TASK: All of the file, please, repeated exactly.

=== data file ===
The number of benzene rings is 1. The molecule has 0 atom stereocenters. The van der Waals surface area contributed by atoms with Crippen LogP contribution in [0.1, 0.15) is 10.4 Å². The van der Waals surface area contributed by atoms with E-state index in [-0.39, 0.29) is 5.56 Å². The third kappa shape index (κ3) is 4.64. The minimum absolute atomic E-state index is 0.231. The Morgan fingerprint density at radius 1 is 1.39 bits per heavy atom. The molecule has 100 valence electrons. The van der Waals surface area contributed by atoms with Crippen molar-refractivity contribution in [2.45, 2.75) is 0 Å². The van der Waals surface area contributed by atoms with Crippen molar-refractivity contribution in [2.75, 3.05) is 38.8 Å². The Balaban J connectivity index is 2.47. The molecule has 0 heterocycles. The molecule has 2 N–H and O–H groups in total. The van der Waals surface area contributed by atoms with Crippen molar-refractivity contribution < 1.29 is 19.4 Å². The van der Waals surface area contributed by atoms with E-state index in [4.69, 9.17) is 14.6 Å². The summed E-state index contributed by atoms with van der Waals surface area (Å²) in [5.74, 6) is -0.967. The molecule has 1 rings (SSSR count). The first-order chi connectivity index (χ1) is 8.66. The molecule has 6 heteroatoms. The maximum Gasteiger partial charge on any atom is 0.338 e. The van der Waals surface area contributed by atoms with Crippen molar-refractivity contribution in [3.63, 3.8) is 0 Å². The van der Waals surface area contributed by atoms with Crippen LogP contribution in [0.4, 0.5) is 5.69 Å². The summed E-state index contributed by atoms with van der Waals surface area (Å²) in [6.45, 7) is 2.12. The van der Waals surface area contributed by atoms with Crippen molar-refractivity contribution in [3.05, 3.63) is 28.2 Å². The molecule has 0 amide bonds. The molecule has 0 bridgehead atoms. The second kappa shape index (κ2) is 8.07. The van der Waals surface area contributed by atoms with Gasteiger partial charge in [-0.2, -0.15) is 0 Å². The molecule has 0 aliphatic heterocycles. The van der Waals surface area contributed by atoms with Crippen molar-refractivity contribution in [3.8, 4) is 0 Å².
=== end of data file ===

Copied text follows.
The number of benzene rings is 1. The molecule has 0 atom stereocenters. The van der Waals surface area contributed by atoms with Crippen LogP contribution in [0.1, 0.15) is 10.4 Å². The van der Waals surface area contributed by atoms with E-state index in [-0.39, 0.29) is 5.56 Å². The third kappa shape index (κ3) is 4.64. The minimum absolute atomic E-state index is 0.231. The Morgan fingerprint density at radius 1 is 1.39 bits per heavy atom. The molecule has 100 valence electrons. The van der Waals surface area contributed by atoms with Crippen molar-refractivity contribution in [2.45, 2.75) is 0 Å². The van der Waals surface area contributed by atoms with Crippen molar-refractivity contribution in [2.75, 3.05) is 38.8 Å². The Balaban J connectivity index is 2.47. The molecule has 0 heterocycles. The molecule has 2 N–H and O–H groups in total. The van der Waals surface area contributed by atoms with Crippen molar-refractivity contribution < 1.29 is 19.4 Å². The van der Waals surface area contributed by atoms with E-state index in [4.69, 9.17) is 14.6 Å². The summed E-state index contributed by atoms with van der Waals surface area (Å²) in [5.74, 6) is -0.967. The molecule has 1 rings (SSSR count). The first-order chi connectivity index (χ1) is 8.66. The molecule has 6 heteroatoms. The maximum Gasteiger partial charge on any atom is 0.338 e. The van der Waals surface area contributed by atoms with Crippen molar-refractivity contribution in [3.63, 3.8) is 0 Å². The van der Waals surface area contributed by atoms with Crippen LogP contribution in [0.4, 0.5) is 5.69 Å². The summed E-state index contributed by atoms with van der Waals surface area (Å²) in [6.45, 7) is 2.12. The van der Waals surface area contributed by atoms with Crippen molar-refractivity contribution in [3.05, 3.63) is 28.2 Å². The molecule has 0 amide bonds. The molecule has 0 bridgehead atoms. The second kappa shape index (κ2) is 8.07. The van der Waals surface area contributed by atoms with Gasteiger partial charge in [-0.2, -0.15) is 0 Å². The molecule has 0 aliphatic heterocycles. The van der Waals surface area contributed by atoms with Crippen molar-refractivity contribution in [3.8, 4) is 0 Å².